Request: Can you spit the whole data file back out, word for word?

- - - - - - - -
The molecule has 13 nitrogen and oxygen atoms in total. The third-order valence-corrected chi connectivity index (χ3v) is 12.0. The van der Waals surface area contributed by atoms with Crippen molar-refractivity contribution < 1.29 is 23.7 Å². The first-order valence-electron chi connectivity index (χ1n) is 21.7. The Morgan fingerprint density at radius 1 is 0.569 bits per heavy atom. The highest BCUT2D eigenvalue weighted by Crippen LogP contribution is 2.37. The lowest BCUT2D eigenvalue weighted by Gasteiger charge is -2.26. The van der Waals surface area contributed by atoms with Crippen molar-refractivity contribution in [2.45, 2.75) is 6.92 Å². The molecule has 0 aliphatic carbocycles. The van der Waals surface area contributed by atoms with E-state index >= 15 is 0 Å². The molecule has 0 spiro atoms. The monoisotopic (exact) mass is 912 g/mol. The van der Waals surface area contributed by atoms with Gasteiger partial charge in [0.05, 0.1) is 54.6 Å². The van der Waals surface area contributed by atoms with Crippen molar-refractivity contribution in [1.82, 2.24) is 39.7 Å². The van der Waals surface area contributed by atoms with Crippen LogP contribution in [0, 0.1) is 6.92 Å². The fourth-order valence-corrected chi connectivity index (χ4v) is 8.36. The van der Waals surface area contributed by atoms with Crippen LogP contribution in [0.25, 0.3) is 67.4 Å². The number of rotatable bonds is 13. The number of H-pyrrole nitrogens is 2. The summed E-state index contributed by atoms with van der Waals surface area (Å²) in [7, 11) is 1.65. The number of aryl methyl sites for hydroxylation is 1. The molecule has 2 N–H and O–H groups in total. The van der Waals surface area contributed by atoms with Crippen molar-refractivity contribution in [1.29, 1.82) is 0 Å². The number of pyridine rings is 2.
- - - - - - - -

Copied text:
The molecule has 13 nitrogen and oxygen atoms in total. The third-order valence-corrected chi connectivity index (χ3v) is 12.0. The van der Waals surface area contributed by atoms with Crippen molar-refractivity contribution < 1.29 is 23.7 Å². The first-order valence-electron chi connectivity index (χ1n) is 21.7. The Morgan fingerprint density at radius 1 is 0.569 bits per heavy atom. The highest BCUT2D eigenvalue weighted by Crippen LogP contribution is 2.37. The lowest BCUT2D eigenvalue weighted by Gasteiger charge is -2.26. The van der Waals surface area contributed by atoms with Crippen molar-refractivity contribution in [2.45, 2.75) is 6.92 Å². The molecule has 0 aliphatic carbocycles. The van der Waals surface area contributed by atoms with E-state index >= 15 is 0 Å². The molecule has 0 spiro atoms. The monoisotopic (exact) mass is 912 g/mol. The van der Waals surface area contributed by atoms with Gasteiger partial charge in [0.05, 0.1) is 54.6 Å². The van der Waals surface area contributed by atoms with Crippen molar-refractivity contribution in [1.82, 2.24) is 39.7 Å². The van der Waals surface area contributed by atoms with Crippen LogP contribution in [0, 0.1) is 6.92 Å². The fourth-order valence-corrected chi connectivity index (χ4v) is 8.36. The van der Waals surface area contributed by atoms with Crippen LogP contribution in [0.25, 0.3) is 67.4 Å². The number of rotatable bonds is 13. The number of H-pyrrole nitrogens is 2. The summed E-state index contributed by atoms with van der Waals surface area (Å²) in [7, 11) is 1.65. The number of aryl methyl sites for hydroxylation is 1. The molecule has 2 N–H and O–H groups in total. The van der Waals surface area contributed by atoms with Crippen molar-refractivity contribution in [1.29, 1.82) is 0 Å². The number of pyridine rings is 2.